Animal Advocate, you are so right on all counts. Just the other day, I was walking my small, friendly dog in the Manor. We passed a woman working in her yard near Fountain Square, putting up Christmas decorations. As we passed, a smallish Lhasa Apso-ish dog launched himself at my dog, coming from out of nowhere, and grabbed my poor pooch by the throat, rolling him over, shaking him like a ragdoll. I was able to jerk my dog up and away by his leash, but the attacker then went after my legs. If it had been summer and I’d been in shorts instead of long pants, I’m sure I’d have been bitten. The owner looked up from her decorating and rather casually came over, saying “I’m so sorry,” and tried to grab the attack dog’s trailing leash. Naturally, the dog took off down the street, the owner trailing ineffectually behind.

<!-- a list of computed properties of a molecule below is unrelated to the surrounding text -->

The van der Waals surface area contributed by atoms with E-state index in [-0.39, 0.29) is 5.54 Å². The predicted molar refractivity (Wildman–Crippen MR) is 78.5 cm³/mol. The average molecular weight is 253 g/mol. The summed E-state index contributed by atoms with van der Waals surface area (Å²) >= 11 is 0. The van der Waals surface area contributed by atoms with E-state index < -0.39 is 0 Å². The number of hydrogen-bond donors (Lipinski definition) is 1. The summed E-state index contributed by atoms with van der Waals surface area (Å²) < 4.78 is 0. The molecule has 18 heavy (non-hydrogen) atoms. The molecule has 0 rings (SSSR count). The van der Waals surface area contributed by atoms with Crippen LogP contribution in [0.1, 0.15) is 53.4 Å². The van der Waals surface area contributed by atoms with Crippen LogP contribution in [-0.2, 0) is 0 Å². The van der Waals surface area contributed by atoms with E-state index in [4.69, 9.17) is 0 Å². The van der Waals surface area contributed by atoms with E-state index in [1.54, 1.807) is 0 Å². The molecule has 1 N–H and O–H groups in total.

People, if your dog is aggressive, hire a trainer. Buy Cesar Millan’s book “How to be a Pack Leader.” Keep your dog on a leash, under your control. Anything less is just plain irresponsible.

  • Mumbo Jumbo

    Any word on the Huskies yet? I’ve been worrying sick about them and have been praying they’ll be reunited with their owners. I love my dogs so much and can’t imagine what a sense of loss their owners must be going through.

    If the owners are reading this, can you update us if there are any new developments? I’d really like to know how these two fellows are doing especially if there’s any good news to report.


  • Bewildered

    I am not a big Fan of Cesar’s book because he has a certain style that is not right for everyone. He’s aggressive with the dog and he does not treat them as if they are a family member. More like animals in the wilderness and employs more instinctive style training methods.